‘Residents Advocates’ sweep Woodlands board, unseat Bass
The “Residents Advocates,” a slate of candidates including incumbent Gordy Bunch, swept The Woodlands Township Board of Directors election Tuesday in spite of a high-dollar campaign against them led by former board chairman Bruce Tough.
Position 2 incumbent Mike Bass was unseated by political newcomer Brian Boniface, while John Anthony Brown (Position 3) and Bruce Rieser (Position 4) defeated Stuart Schroeder and Chris Grice to fill the seats being vacated by Ed Robb and Jeff Long.
With the exception of the Position 2 election, the contests were runaways.
For Position 1, Bunch earned 22,209 votes (58.89 percent) to challenger Amy Lampman’s 12,046 (31.94 percent) and Bob Lelich’s 3,458 (9.17 percent).
Boniface received 17,940 votes (51.32 percent) to Bass’ 17,016 (48.68 percent).
In the Position 3 race, Brown earned 21,212 votes (63.51 percent) to Schroeder’s 12,186 (36.49 percent).
And in Position 4, Rieser garnered 22,732 votes (66.56 percent) to Grice’s 11,422 votes (33.44 percent).
Bass could not be reached for comment late Tuesday night after Montgomery County election results were delayed more than four hours after polls closed due to a problem tallying mail-in ballots, according to Elections Central.
The township election results bring a major shift to power on the board, where Bunch and fellow board members John McMullan and Laura Fillault have often been blocked in 4-3 votes by Bass, Robb, Long and Ann Snyder.
The win for the “Residents Advocates” came in spite of at least $244,000 spent in campaign advertising by Tough, who was unseated by Fillault last year. In the past several weeks, Tough’s nonprofit group, The Woodlands Concerned Taxpayers, showered Woodlands residents with advertising – including mailers, signs, billboards, online and TV ads – which endorsed a slate of candidates opposing the “Residents Advocates.”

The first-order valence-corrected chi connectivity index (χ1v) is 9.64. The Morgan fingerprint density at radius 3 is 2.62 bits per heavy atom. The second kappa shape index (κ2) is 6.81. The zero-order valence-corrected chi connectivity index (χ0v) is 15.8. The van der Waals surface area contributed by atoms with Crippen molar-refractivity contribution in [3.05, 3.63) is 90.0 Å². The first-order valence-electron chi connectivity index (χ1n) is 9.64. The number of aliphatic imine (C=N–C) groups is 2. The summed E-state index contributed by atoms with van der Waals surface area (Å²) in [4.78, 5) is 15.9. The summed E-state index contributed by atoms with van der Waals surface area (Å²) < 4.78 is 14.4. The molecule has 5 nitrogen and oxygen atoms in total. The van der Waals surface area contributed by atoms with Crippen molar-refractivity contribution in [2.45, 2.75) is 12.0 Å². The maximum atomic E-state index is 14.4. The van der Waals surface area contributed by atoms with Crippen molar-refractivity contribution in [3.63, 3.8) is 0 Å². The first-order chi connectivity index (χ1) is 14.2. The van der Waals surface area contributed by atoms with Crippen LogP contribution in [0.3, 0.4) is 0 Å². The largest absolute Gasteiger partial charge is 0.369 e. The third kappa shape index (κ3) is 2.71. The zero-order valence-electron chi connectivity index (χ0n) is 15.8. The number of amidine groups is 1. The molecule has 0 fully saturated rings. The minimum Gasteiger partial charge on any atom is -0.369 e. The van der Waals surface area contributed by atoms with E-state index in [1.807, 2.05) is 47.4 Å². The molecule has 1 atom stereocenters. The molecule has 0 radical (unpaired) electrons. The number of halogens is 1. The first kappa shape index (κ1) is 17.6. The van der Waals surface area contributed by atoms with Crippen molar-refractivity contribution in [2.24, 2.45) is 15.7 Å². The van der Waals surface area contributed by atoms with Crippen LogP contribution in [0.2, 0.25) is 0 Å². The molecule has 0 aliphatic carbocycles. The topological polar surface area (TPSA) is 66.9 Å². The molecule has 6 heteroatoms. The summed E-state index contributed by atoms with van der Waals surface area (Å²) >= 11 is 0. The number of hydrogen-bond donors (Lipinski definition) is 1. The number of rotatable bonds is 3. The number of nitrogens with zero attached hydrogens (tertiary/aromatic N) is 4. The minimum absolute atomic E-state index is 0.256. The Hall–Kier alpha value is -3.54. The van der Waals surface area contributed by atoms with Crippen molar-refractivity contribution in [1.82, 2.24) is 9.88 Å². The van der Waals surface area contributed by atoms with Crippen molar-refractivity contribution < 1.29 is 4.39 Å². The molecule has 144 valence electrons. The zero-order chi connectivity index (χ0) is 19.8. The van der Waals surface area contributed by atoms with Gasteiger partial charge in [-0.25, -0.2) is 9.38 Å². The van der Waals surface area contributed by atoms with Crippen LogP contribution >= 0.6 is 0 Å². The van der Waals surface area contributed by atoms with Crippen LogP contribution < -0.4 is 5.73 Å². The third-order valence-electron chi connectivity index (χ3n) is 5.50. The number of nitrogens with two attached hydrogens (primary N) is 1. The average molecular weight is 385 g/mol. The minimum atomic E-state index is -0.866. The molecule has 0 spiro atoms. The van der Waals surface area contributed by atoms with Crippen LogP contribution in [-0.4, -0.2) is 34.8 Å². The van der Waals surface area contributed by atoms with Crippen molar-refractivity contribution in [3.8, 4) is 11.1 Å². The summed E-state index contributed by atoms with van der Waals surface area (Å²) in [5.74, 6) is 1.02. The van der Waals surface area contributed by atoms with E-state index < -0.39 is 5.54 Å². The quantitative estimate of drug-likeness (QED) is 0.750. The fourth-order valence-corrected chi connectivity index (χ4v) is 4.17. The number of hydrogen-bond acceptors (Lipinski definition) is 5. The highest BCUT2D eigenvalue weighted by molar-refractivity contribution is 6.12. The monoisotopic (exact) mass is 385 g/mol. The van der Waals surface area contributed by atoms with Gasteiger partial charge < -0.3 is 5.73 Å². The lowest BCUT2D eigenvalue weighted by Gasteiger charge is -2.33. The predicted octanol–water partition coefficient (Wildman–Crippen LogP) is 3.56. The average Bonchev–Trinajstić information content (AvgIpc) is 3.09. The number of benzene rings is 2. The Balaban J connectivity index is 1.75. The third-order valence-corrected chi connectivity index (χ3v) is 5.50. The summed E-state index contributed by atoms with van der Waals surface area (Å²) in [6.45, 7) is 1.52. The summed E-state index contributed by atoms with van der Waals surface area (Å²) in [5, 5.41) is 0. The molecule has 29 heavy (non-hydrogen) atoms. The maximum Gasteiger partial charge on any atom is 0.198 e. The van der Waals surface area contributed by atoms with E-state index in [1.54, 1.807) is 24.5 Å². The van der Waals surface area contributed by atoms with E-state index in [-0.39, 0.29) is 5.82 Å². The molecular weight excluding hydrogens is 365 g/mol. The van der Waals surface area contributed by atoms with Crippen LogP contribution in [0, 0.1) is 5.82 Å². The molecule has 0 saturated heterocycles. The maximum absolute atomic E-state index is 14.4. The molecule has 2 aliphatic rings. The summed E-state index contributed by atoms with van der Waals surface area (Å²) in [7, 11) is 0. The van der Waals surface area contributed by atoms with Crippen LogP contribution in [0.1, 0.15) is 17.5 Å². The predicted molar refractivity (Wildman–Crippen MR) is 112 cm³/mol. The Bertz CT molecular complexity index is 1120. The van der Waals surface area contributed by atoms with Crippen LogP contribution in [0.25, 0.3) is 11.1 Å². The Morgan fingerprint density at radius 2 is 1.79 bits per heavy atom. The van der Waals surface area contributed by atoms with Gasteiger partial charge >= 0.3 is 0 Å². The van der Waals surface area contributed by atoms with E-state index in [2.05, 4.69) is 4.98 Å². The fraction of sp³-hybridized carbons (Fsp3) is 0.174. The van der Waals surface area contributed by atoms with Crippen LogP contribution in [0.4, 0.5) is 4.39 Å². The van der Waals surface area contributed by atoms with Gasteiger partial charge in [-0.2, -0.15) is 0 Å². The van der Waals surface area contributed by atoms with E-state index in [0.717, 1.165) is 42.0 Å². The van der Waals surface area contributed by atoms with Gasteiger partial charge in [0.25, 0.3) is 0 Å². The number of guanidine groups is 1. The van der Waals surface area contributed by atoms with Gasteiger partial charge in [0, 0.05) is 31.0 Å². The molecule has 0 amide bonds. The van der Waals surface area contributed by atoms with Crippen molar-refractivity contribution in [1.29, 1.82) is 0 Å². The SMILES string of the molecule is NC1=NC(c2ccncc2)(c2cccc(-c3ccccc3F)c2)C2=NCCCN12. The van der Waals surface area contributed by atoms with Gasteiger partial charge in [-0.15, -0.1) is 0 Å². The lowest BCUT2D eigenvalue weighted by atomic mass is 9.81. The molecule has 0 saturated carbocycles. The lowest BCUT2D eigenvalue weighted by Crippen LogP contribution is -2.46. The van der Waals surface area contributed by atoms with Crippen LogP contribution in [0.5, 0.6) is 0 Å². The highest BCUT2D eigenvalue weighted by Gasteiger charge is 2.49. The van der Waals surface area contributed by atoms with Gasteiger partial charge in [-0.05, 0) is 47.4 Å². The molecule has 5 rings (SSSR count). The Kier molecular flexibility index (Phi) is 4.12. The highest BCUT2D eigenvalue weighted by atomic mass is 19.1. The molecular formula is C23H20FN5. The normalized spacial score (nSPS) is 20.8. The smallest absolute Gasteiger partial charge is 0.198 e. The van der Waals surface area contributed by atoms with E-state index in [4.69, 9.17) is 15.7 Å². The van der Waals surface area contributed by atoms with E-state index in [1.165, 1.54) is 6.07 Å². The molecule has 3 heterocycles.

The campaign warned voters of a 70 percent property tax increase should The Woodlands become a city now, which the literature claimed Bunch and his fellow “Residents Advocates” slate were promoting.
Bunch and the others decried this campaign as misleading, pointing out that incorporation and a tax increase were not on the ballot this election.
“I’m incredibly proud of our community for being able to decipher the truth of what was actually going on in our community given the onslaught of deceptive information,” Bunch said. “I’m honored to continue to serve the community and am looking forward to welcoming the new directors.”
For Boniface, unseating Bass despite the aggressive campaign was an incredible feat.
“This is a victory for The Woodlands residents,” he said. “We fought a $200,000 campaign against us. … It was David versus Goliath.”
Rieser believes the new makeup of the board will help residents of The Woodlands have more influence on the board.
“I’ve been here for 27 years; and it’s always been the developers get their way,” Rieser said. “The people are saying, ‘We want a seat at the table.’”
“The people have spoken,” said Rieser’s opponent, Chris Grice. “Now it’s time for us to unite behind our new board and move forward.”
Candidates Amy Lampman, Bob Leilich, Brown and Schroeder could not be reached for comment late Tuesday night.